Amazon FBA: The end of the road

And now, the end is near, and we must face, the final curtain.

Ok not quite so dramatic perhaps, but my Amazon FBA viability project has come to a conclusion, and I've decided not to proceed.

Is it a viable business idea with the potential to make decent money? Yes, absolutely. So why am I not going forward with it?

First of all, as a Half Day Henry, I wanted to establish if Amazon FBA represented relatively passive income.

It does and it doesn't.

The hope in my research was that it would prove to be a venture I could set up and when it was up and running, it would largely be a case of monitoring stock levels and customer feedback, and reordering stock as and when required. The truth of it is that Amazon FBA, at least to spark the income levels I'd like, requires a lot of ongoing work to really make the most of it. Reviews and feedback must be monitored, advertising campaigns checked and tweaked to maximise efficacy, product listings maintained and competitors watched, then any unexpected issues dealt with as they arise (more on that in a minute).

Secondly, if you really want to make a go of it, then expansion of range and variations is part of the process, and that leads me on a path on which I'm not as interested.

What I mean by this is that initially, my thought process was to search for a product opportunity, get it manufactured in China, shipped to Amazon, and that's that essentially. The reality is that what the really successful FBAers are doing is expanding a product range; related products, variations, evolving their listings and product range as the market changes, building external-to-Amazon websites and social media pages, and really building a RANGE, as a retailer almost. This isn't what I'm looking for; it's not the business I was looking to get in to.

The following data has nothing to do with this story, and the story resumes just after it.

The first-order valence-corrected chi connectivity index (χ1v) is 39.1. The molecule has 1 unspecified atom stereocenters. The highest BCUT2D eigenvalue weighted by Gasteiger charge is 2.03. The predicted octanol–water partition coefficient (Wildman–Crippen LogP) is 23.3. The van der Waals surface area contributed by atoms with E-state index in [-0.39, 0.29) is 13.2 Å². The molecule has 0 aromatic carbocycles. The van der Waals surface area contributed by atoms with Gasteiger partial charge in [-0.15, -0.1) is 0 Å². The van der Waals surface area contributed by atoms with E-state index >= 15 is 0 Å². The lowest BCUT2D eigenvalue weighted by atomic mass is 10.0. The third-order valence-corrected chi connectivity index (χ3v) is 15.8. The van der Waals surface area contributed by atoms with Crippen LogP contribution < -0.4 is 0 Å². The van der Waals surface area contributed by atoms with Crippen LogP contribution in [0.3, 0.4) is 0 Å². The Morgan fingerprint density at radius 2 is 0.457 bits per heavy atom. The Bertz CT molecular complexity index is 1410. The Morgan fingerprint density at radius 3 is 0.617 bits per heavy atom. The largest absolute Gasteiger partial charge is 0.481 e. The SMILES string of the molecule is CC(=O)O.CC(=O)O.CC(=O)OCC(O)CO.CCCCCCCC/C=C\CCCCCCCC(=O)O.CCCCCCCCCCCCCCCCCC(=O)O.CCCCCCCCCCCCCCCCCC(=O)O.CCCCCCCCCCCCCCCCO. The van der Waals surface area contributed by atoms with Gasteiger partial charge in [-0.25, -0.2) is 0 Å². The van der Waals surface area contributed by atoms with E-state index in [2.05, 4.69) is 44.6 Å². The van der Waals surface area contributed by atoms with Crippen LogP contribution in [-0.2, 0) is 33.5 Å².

Thirdly on the why-I've-moved-on-from-this-idea list is the threat of unexpected issues arising which can scupper your work.

What do I mean by this? I joined several FBA Facebook pages, subscribed to podcasts, and rattled through the full back catalogue of Amazing Seller output, and this 'unexpected issue' problem has troubled me. I seem to see many posts on Facebook groups with vendors having reviews disappear for no reason, seemingly-malicious bad reviews being submitted to lower rankings, stock being lost by Amazon, 'hijackers' moving in and usurping listings, and so on. I'm the type of person who likes to get his research done thoroughly, and execute a plan with the risks known. The idea of doing all the work just to select and manufacture a product, do the PPC, get it on Amazon, get it selling, have reviews in, then something unexpected, some unscrupulous rival, swoop in and undo my hard's not something I'm comfortable with.

The idea of my Amazon FBA viability project was to establish if it could bring in income relatively passively to help launch an expansion of my property development. My conclusion is that it's more involved that I'd hoped, that it takes me in a retail/product range development direction, and that there are unexpected dangers that are difficult to mitigate or plan for, which can put a stick in the spokes. For these reasons, I've decided it's not for me right now. I have no doubt I could make a success of FBA, but I don't want it to distract from my property development.

I've no doubt there are huge opportunities out there for people with FBA (though it's undoubtedly much harder than those who got in on FBA a few years ago; another issue not dwelt on here), and it's been difficult for me to leave the groups, delete the podcasts etc, but knowing when to say 'no' is a key part of becoming a Half Day Henry, so I'm being positive about leaving this project behind. Remember; it's all about getting to the successes as quickly as possible.

If you're going to fail, fail fast, and move on.